Scholar Sipa Mawe is 43-years-old from Koge village, Simbu, in the highlands of Papua New Guinea (PNG). From a very young age her path was defined for her; Scholar knew that she wouldn’t be able to have children. When she was born there was a cultural ritual in her village where taro, a widely grown root vegetable, was burnt in the fire. This custom meant that she was destined to be infertile and wouldn’t be able to carry a child. From a very young age Scholar had time to come to accept the fact that she wouldn’t bear children but of course this was not easy and it has had a huge impact on her life.
In 1991, when she was 18-years-old, her family arranged a marriage for her; she was happy to enter into a partnership but life with her new match was not good: “My husband knew that I couldn’t have children from the beginning. We adopted two children but he wanted plenty of his own biological children. He was violent towards me and he kept asking me if he could take a second wife. I kept saying ‘no’ but the first question that he would ask me every single day was ‘can I get another wife?’” In the highlands communities of PNG, polygamy is a common practice and is understood to be one of the contributing factors for jealousy and violence in relationships. It is very difficult for a women to stand up against her husbands decision to take on more wives.
During this time Scholar became really interested and committed to working in the area of women’s issues and was passionate about helping woman who are survivors of gender based violence (GBV). She became a local volunteer supporting the district women’s council, helping them with practical knowledge in health and education. During this time she attended lots of workshops and built her knowledge on GBV.
“He didn’t give me a chance, he moved on with his life, had other girlfriends and when he came back he would tell me. He would threaten me that he would give me HIV.”
Despite her perseverance and the continued refusal to her husband that she was unhappy for him to take a second wife, he still persisted: “He didn’t give me a chance, he moved on with his life, had other girlfriends and when he came back he would tell me all about it. He would threaten me that he would give me HIV. He continued to fool around even though I was still faithful to him. After two years I planned to move out and leave him but before I could make the break he got another wife and used our house with her – the house was built by my son and not him so I went to see my uncle to seek justice. I got permission to burn the house down and then I took off with my children.”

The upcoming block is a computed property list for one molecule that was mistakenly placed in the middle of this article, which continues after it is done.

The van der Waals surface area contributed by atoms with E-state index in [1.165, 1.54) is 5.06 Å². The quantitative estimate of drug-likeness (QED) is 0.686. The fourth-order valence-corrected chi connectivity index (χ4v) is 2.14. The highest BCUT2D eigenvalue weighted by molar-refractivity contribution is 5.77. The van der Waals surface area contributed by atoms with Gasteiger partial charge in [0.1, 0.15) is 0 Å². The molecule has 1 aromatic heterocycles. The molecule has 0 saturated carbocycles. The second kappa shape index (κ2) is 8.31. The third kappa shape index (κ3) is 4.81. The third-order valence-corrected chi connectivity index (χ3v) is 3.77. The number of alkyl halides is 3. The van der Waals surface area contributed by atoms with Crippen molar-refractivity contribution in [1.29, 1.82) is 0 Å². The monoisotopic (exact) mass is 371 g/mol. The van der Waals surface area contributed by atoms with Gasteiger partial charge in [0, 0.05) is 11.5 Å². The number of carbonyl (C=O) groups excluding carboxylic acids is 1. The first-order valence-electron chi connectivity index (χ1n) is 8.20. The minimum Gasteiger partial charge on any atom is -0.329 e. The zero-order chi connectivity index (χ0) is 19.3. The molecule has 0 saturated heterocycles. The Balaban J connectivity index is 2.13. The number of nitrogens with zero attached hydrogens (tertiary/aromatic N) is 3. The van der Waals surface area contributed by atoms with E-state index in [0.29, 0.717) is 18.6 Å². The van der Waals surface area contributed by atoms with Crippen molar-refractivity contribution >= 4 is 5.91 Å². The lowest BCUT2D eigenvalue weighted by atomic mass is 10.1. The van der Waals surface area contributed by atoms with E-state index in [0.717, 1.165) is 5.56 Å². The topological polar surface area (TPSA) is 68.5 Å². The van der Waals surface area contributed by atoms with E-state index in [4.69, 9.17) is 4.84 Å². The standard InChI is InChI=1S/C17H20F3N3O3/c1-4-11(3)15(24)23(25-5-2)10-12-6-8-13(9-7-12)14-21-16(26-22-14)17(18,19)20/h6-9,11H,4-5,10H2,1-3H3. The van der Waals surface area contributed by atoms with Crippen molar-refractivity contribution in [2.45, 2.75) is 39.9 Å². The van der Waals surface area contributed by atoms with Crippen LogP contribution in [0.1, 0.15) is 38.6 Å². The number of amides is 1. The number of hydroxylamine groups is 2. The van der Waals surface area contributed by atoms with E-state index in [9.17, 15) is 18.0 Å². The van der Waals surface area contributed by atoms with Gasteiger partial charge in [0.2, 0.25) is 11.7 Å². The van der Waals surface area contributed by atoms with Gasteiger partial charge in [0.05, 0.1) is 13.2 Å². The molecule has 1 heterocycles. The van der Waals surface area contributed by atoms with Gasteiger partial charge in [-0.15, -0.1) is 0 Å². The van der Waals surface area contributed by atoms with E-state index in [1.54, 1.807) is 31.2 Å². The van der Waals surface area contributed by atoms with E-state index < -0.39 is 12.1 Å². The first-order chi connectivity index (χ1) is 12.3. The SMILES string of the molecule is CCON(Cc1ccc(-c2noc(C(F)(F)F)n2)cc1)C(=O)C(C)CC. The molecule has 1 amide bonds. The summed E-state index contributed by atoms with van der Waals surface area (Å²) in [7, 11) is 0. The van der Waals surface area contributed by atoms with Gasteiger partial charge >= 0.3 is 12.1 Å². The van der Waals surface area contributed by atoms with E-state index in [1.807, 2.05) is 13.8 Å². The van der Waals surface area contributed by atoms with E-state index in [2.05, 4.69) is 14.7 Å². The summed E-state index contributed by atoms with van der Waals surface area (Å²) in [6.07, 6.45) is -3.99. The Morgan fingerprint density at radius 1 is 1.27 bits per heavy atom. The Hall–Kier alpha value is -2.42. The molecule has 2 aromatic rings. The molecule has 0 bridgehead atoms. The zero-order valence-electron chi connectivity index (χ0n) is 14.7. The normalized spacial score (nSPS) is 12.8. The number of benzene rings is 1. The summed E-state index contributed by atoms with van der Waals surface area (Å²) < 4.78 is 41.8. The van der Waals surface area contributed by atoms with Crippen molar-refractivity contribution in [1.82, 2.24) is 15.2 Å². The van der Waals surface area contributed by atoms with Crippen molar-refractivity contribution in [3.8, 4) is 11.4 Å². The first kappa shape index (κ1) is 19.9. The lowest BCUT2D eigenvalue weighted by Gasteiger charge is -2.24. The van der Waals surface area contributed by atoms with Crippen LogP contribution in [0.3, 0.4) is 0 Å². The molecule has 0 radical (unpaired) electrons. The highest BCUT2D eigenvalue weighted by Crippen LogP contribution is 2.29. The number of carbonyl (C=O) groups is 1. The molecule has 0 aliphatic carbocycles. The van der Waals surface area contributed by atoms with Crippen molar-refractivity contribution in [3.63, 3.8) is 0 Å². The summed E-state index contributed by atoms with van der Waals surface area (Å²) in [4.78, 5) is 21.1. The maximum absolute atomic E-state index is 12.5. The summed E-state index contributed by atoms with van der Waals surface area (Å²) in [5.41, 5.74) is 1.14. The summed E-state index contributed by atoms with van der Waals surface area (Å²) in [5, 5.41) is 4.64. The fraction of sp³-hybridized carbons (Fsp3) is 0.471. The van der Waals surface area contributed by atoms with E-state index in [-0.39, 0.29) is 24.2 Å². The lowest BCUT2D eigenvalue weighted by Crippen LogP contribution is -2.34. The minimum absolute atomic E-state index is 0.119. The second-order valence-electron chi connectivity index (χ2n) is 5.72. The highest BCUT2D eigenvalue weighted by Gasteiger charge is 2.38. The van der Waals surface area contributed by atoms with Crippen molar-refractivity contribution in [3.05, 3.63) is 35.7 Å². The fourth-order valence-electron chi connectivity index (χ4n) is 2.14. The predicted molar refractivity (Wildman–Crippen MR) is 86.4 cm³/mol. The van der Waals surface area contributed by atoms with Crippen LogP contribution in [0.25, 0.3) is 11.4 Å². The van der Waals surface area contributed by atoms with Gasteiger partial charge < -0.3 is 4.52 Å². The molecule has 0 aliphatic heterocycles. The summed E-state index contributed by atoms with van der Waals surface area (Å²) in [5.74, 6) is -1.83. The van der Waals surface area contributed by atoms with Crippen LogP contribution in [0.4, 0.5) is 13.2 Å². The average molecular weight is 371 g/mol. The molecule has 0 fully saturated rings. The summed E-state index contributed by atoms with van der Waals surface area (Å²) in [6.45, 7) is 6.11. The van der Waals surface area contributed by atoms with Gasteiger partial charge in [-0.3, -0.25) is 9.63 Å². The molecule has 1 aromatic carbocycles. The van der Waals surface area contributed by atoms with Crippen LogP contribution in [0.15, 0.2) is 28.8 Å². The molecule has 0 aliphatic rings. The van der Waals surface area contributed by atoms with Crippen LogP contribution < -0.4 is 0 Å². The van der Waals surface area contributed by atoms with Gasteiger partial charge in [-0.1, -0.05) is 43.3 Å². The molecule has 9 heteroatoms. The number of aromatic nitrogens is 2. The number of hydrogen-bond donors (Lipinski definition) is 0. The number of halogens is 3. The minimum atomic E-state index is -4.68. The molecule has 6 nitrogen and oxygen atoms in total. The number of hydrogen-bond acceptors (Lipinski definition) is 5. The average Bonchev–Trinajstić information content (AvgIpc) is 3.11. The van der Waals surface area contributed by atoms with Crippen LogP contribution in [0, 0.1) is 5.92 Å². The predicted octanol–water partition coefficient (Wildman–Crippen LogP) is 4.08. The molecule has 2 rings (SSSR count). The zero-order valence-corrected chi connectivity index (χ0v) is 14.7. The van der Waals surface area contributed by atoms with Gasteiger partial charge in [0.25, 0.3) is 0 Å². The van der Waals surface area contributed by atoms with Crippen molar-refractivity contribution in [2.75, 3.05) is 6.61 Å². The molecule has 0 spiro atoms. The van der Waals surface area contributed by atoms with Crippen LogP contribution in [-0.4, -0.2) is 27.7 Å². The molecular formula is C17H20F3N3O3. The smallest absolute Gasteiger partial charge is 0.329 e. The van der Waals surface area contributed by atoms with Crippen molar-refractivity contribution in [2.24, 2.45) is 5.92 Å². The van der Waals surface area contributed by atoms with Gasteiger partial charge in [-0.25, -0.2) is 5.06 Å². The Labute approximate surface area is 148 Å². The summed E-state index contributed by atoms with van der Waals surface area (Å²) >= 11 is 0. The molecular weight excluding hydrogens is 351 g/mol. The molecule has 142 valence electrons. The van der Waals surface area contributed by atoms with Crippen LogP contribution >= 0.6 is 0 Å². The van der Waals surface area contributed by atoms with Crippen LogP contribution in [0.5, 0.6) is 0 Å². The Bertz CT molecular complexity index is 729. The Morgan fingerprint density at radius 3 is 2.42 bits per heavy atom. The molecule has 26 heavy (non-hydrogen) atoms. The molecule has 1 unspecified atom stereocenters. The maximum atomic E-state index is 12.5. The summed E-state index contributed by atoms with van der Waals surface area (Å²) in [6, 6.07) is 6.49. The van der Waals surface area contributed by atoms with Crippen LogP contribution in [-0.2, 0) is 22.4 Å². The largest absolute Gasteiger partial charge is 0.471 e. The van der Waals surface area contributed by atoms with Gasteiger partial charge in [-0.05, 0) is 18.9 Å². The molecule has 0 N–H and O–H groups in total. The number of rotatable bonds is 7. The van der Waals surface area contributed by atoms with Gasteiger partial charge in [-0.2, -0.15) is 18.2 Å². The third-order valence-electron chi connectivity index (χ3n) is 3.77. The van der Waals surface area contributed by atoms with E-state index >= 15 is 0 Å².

It was incredibly difficult for Scholar, torn between wanting to stay with her family but to also move on with her life: “One day I went to visit and I saw my husband and his new wife having oral sex so I threw a huge stone at them. I had a big fight with the wife. During the fight my husband kneed me in the face and I lost my front tooth. That night I was very frustrated and I couldn’t sleep. The next day I went to the family sexual violence unit at Kundiawa and I reported the case and the police arrested my husband and his new wife and they were put behind bars for three days.”
After the upset with her husband Scholar felt that she had no choice, so she left her village and came to Madang on the coast to live with her cousin and auntie to move on with her life. This is when she began to pursue a career supporting women in local communities. In 2011 she joined the Real Involvement People with Aims project where she did community home based care for people living with HIV. With more skills under her belt, in 2012 she joined Voluntary Service Overseas as a peer educator for the Most at Risk Populations (MARPS) project. The MARPS intervention is based around peer educators working in identified communities giving awareness about prevention, distributing condoms, encouraging people to know their status, making sure that people attend follow up appointments and referring people to services like family planning. Through highly motivated peer educators like Scholar, the project has been able to reach out to hard to target, key populations in Madang and the work has now extended to other provinces.
Through her work going to clinics, Scholar has been able to establish that outreach wasn’t being done properly and people were defaulting on their treatment which is a major issue in PNG: “I want to be seen as a role model and share my experience with people to help them seek the essential HIV, STI and GBV services. I go out into communities and make sure that people follow up on their treatment. Defaulters are dying so this is a big problem and I can see that I can be part of the solution to help others.”
“I want to live a peaceful and free life, free from violence and HIV. I am a women with a vision and a mission that I’m driven to accomplish it. I’m still working on it but I will get there.”
From her experience she has made some significant changes in her life and has a firm sight on a positive future for herself: “I don’t want to get married again. I want to live a private life and I don’t want to turn back to a life like before. For the past six years I have abstained from sex. I want to live a peaceful and free life, free from violence and HIV. I am a women with a vision and a mission and I’m driven to accomplish it. I’m still working towards it but I will get there.”